When a Buddhist hermitage in Sri Lanka is not enough
Daniel Hug (1975 –)
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Pastries in her father’s bakery. Chestnut trees in bloom. Passover at the synagogue. The Ferris wheel in the Prater amusement park. Lotte’s memories of Vienna are still vivid after eighty years, but not all of them are so happy.
It was March 1938 at the Hofburg; a man was screaming from a balcony. Suddenly Mama was pulling me from the crowd: “That’s Hitler. He hates us.” Another time a child ran after me, yelling, “It’s a Jew!” Soon worse things were happening, like the looting of Jewish businesses.
In June 1939, Lotte found herself on a train, heading toward London. One of thousands of Jewish minors whisked out of reach of the Nazis by the Kindertransport, she was assigned to the Bruderhof, which had volunteered to take in four children.
On arriving, she stared: “All these women in kerchiefs and long dresses. I thought I’d landed on a different planet.” And yet she was accepted with open arms and included in everything, as if she was one of the community’s own children. Best of all, no one seemed to mind or even know that she was a Jew. Soon she was thriving in what she called “the atmosphere of love.”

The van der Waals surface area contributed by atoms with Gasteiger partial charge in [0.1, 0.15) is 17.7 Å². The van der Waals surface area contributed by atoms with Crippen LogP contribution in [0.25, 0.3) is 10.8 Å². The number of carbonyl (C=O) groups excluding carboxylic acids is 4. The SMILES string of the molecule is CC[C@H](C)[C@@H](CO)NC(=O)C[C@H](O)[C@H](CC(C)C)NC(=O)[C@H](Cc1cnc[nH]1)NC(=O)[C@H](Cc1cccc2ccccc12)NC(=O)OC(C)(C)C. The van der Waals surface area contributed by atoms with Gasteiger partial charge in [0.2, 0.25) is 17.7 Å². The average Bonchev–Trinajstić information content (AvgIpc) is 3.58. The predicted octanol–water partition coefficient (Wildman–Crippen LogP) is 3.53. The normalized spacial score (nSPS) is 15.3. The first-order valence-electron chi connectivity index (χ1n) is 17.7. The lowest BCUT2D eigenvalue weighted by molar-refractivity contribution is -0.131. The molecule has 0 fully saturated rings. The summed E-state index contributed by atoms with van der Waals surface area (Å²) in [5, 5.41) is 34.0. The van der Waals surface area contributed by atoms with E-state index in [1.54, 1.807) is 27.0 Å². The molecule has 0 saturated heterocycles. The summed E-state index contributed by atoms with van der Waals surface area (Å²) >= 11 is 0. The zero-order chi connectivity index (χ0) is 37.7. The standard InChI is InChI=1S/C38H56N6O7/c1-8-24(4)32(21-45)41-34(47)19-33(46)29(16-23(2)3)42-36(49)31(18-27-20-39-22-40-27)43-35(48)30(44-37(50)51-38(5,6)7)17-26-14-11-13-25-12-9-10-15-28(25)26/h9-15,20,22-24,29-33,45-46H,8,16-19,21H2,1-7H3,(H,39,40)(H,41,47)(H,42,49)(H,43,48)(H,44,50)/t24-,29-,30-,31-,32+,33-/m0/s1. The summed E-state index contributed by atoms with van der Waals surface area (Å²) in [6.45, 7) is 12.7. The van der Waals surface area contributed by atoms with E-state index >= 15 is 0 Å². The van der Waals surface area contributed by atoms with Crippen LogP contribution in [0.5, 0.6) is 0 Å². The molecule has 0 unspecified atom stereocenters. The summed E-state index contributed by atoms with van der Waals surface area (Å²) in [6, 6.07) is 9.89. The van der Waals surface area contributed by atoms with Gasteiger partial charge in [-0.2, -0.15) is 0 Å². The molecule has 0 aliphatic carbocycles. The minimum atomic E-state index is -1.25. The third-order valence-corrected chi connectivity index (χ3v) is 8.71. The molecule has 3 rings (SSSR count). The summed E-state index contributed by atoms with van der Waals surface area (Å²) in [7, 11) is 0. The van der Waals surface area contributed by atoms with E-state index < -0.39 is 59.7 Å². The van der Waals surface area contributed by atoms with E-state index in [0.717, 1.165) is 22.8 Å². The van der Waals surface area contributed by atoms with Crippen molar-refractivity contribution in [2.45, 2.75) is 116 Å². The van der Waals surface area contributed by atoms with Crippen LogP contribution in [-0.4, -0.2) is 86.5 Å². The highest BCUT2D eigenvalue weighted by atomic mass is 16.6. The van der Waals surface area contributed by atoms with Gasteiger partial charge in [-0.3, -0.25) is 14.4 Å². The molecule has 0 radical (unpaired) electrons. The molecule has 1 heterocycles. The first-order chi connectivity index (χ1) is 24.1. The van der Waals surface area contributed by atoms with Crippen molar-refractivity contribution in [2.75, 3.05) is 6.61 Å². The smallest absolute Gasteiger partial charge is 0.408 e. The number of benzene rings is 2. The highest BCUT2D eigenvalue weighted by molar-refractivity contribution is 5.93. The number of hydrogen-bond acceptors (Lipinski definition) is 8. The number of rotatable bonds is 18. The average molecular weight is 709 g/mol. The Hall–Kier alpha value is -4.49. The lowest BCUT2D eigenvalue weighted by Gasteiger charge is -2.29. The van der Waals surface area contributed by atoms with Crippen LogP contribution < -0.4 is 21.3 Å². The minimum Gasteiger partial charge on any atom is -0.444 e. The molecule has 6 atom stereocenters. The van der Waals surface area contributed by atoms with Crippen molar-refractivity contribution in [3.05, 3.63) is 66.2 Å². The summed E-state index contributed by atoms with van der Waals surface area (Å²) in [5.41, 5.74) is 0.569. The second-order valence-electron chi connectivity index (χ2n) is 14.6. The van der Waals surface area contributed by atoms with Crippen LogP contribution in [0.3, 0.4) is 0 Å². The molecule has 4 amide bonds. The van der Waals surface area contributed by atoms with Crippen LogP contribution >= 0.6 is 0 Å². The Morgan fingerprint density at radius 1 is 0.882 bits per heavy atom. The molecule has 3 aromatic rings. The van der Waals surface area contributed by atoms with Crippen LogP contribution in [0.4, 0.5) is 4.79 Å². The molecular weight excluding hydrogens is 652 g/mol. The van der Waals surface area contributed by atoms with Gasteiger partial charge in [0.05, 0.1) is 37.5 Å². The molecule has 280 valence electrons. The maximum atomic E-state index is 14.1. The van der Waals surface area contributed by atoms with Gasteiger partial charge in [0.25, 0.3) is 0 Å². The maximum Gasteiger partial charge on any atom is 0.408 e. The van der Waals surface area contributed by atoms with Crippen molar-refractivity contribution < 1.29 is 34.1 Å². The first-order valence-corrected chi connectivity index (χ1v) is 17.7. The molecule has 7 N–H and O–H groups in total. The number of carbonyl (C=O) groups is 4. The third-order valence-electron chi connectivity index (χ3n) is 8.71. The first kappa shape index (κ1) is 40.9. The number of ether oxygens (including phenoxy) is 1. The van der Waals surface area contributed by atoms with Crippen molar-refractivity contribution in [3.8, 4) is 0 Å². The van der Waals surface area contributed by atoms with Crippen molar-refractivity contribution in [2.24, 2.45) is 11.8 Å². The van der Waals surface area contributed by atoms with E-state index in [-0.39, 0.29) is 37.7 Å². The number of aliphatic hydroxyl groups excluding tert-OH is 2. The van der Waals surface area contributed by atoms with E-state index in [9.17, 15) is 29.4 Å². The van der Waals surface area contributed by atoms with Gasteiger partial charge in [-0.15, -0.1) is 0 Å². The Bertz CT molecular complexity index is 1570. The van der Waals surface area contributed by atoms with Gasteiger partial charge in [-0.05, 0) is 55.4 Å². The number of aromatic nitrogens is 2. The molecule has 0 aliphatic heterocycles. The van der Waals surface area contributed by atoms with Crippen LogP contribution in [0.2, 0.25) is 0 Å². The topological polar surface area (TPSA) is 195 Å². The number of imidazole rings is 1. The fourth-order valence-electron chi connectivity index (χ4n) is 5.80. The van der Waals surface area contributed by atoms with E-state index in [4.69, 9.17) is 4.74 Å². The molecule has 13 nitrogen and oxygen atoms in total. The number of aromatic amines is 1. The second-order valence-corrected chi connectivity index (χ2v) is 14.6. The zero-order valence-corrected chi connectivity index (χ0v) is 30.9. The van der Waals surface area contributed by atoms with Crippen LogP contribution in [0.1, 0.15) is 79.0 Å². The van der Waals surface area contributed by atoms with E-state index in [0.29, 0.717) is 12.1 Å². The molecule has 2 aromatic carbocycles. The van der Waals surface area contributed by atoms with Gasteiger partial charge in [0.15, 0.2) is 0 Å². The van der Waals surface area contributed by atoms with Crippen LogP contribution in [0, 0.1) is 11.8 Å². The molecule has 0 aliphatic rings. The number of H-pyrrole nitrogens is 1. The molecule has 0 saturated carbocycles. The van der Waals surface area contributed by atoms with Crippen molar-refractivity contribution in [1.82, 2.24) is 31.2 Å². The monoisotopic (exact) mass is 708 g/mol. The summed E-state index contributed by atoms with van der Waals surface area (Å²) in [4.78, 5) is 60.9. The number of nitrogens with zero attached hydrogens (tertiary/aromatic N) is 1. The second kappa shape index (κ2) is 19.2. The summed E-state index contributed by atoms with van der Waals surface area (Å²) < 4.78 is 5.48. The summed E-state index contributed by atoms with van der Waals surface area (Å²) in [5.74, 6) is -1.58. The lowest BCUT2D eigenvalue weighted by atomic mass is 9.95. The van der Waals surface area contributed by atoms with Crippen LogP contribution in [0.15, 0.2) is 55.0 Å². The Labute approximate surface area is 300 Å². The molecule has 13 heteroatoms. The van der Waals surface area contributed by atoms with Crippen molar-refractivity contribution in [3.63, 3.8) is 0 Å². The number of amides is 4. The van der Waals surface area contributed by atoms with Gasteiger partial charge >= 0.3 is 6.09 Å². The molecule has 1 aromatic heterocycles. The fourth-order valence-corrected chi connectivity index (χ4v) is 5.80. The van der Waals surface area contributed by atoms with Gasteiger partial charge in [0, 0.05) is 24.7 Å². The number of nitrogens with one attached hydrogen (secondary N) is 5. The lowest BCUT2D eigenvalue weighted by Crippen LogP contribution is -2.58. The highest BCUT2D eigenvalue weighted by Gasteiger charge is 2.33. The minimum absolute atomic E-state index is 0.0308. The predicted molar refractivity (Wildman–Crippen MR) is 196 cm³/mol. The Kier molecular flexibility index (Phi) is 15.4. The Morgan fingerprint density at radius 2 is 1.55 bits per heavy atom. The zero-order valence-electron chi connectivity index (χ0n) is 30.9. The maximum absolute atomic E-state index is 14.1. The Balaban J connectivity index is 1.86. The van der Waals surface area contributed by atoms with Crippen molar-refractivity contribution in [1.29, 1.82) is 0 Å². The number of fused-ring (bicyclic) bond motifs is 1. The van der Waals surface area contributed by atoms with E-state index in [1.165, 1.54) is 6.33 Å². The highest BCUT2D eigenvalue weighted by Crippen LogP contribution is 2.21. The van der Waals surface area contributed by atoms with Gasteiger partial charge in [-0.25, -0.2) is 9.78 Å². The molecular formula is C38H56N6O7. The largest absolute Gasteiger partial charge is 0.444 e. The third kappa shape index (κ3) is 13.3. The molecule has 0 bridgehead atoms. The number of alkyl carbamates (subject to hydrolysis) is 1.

When a child walks down the road, a company of angels goes before him proclaiming, “Make way for the image of the Holy One.”
After the war’s end, Lotte, who was living at a Bruderhof in South America, received news that her mother had been killed in a Polish ghetto. Her father survived the concentration camps and emigrated to New York. Tragically, he died before she was able to reunite with him.
In 1950, when I was nineteen, a young man on the community fell in love with me. He was a German, but he didn’t worry or care that I was Jewish. He just loved me and I fell in love with him. We got married in 1952 and, guess what, we had thirteen kids. And I said, “I gave Hitler a kick in the pants!”
In 2018, at the age of eighty-seven, Lotte finally returned to Vienna and the Ferris wheel of her childhood. Back then, her father had always said she was too little to ride. “Not today, Lottchen. But one day, I promise I’ll take you.” This time, the operator, who had been given a heads-up, called her to the front of the line. In minutes, the entire city was stretching out before her feet.
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With photography by British photojournalist Danny Burrows, this 300-page hardcover book celebrates what is possible when people take a leap of faith. It will inspire anyone working to build a more just, peaceful, and sustainable future.
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